From the late ’90s through the first half of this decade, Canada’s BioWare revolutionized computer role-playing in the West by making imaginative use of the Dungeons & Dragons and Star Wars licenses, forging the first single-player RPGs to properly re-create the experience of getting sucked into one of those undergraduate friends-around-a-table sessions that could make poker tournaments seem brief. In 2005, the company created its first original game universe in the Crouching Tiger, Hidden Dragon–influenced Jade Empire, which in retrospect seems like a dry run for the company’s latest and most ambitious project.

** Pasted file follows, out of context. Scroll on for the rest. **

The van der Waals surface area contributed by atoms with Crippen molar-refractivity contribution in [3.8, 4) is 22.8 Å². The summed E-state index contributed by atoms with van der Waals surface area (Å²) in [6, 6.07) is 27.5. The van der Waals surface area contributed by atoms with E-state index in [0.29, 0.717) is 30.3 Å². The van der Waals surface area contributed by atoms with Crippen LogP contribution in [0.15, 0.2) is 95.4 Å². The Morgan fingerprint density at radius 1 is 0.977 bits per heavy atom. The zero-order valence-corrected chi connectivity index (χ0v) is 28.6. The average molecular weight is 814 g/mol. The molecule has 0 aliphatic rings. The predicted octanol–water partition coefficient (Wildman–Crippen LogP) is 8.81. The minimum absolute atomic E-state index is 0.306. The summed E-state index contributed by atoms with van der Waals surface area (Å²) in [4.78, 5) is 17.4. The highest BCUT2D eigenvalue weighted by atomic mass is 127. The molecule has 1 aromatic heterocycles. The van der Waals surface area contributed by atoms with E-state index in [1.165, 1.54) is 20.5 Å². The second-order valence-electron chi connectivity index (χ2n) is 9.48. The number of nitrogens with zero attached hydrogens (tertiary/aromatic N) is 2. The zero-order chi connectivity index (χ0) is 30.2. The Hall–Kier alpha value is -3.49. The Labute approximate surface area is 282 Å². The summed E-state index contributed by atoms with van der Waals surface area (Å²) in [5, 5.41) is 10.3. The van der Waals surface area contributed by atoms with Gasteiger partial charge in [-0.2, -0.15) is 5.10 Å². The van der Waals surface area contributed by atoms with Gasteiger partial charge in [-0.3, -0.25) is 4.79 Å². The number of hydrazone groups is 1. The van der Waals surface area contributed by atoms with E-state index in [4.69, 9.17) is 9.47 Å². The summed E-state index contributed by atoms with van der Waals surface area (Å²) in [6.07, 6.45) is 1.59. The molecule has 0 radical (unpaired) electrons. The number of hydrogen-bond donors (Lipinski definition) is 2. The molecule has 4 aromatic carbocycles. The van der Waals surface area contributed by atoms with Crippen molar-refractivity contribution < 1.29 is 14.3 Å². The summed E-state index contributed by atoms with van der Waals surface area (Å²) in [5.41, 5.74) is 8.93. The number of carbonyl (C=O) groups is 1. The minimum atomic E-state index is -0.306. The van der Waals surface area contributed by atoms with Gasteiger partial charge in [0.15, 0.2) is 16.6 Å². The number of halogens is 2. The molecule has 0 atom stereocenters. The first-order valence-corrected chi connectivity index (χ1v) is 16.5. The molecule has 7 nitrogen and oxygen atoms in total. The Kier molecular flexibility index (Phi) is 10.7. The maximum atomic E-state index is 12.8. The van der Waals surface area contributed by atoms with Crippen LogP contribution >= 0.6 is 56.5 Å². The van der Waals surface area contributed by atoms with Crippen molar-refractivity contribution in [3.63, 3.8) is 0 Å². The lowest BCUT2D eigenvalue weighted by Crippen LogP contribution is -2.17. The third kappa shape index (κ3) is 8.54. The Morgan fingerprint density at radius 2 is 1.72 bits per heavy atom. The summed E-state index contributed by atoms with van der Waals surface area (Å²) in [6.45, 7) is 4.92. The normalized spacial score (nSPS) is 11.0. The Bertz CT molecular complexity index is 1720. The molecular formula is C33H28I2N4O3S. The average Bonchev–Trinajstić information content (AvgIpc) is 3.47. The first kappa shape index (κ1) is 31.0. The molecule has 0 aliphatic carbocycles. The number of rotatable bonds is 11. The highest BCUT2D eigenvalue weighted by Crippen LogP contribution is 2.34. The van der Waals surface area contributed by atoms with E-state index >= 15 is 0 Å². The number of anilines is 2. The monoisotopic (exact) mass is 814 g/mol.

With Mass Effect, BioWare offers a woven-from-whole-cloth future with a level of history and cultural detail that the Alien and Star Trek franchises took years to accumulate. Players are thrown into the deep end as Commander Shepard of the SSV Normandy, a character whose predetermined traits are limited to age, rank and surname: Gender, appearance, sexual preference and areas of expertise are all chosen by the player, as are past psychological traumas that influence the way characters parse events. Much of the story unfolds via dialogue sequences in which you select menu options to obtain info from the computer-controlled characters, who are voiced by well-chosen fanboy favorites such as Seth Green, Keith David and Lance Henriksen. Mass Effect is part one of a scheduled trilogy, and while part two is almost certainly more than a year off, the outcome of this initial chapter varies so dramatically based on player decisions that exploring all the possibilities should keep us busy until part two arrives.